PC builds: Custom workstation for image and video editing

May 14, 2015

Atlanta (www.imagine-your-world.com): I was tinkering with this idea for a while and finally decided to go ahead and build a computer for image- and video editing. Since CPU and GPU power are important when using Photoshop, I decided to settle on the Intel Core i7-5820K Processor and the MSI X99S Gaming 7 Motherboard. An Intel Core i7-4790K (4 cores running at 4.00GHz) and a good Z97 motherboard would have done the job as well, but I didn't want to close the door on fast DDR4 memory. Over the last couple months, the Core i7-5820K came down in price quite considerably, and the X99 motherboard was only marginally more expensive as a Z97 motherboard.

Since I'm not a gamer, I decided that one MSI GeForce GTX 970 Video Card with 4GB of DDR5 memory is enough to satisfy Photoshop. To keep start-up times to a minimum, I use a fast Samsung 850 EVO-Series 250GB 2.5" SSD (Solid State Drive). Two partitions on the drive accommodate all the software needed (Windows 7 professional, 64 bit, Adobe Photoshop and Lightroom, LibreOffice), plus space on the second Partition used by Photoshop as a scratch disk.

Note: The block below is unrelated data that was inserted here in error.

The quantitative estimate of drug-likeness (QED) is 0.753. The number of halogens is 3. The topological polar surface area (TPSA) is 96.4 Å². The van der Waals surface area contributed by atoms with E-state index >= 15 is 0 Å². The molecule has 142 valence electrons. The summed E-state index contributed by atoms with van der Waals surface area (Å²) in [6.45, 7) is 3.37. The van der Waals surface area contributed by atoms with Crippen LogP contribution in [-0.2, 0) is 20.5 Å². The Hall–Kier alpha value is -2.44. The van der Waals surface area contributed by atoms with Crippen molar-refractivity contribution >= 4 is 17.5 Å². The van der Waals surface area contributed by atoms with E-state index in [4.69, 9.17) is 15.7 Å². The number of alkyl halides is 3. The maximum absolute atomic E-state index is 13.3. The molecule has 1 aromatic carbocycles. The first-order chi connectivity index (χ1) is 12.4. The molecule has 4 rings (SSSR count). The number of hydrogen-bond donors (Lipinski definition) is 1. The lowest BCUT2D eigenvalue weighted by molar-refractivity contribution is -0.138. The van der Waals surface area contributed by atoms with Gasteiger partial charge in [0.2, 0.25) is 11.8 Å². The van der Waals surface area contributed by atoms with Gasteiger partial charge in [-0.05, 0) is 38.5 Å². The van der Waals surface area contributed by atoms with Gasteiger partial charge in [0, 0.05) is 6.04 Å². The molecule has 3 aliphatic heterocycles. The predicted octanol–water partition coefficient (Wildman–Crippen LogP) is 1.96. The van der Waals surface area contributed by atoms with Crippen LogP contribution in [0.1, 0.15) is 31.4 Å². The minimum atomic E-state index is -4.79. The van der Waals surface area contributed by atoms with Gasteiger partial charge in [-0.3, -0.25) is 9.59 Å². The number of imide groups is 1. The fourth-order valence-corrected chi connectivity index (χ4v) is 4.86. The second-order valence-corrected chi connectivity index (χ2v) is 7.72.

I added a Samsung SH-224DB/RSBS DVD/CD Writer, an extra fan to keep all the electronics cool and an existing WD 4 TB drive from my old computer. The Nanoxia Deep Silence 5 ATX Full Tower Case made it easy to put everything together in less than an hour, including a used power supply (Corsair CX 600) and a Cooler Master Hyper 212 EVO CPU cooler from my previous computer.

For backup, I use a very old Pentium Computer running NAS4Free. This Open Source program is not only free, but also easy to configure. Everything came it at about $1,500, it runs very quiet (during the day, the computer is barely audible) and Photoshop runs like a charm, even if I add dozens of masks or combine bracketed images. To keep hackers and viruses away, I connect the computer only once a month to the Internet to patch my software.

I use a second dated computer (I believe from 1998) running Linux to upload photos, send and receive Email and be social (hey, I'm trying). Linux did breath new life into the machine and it continues to work like a charm.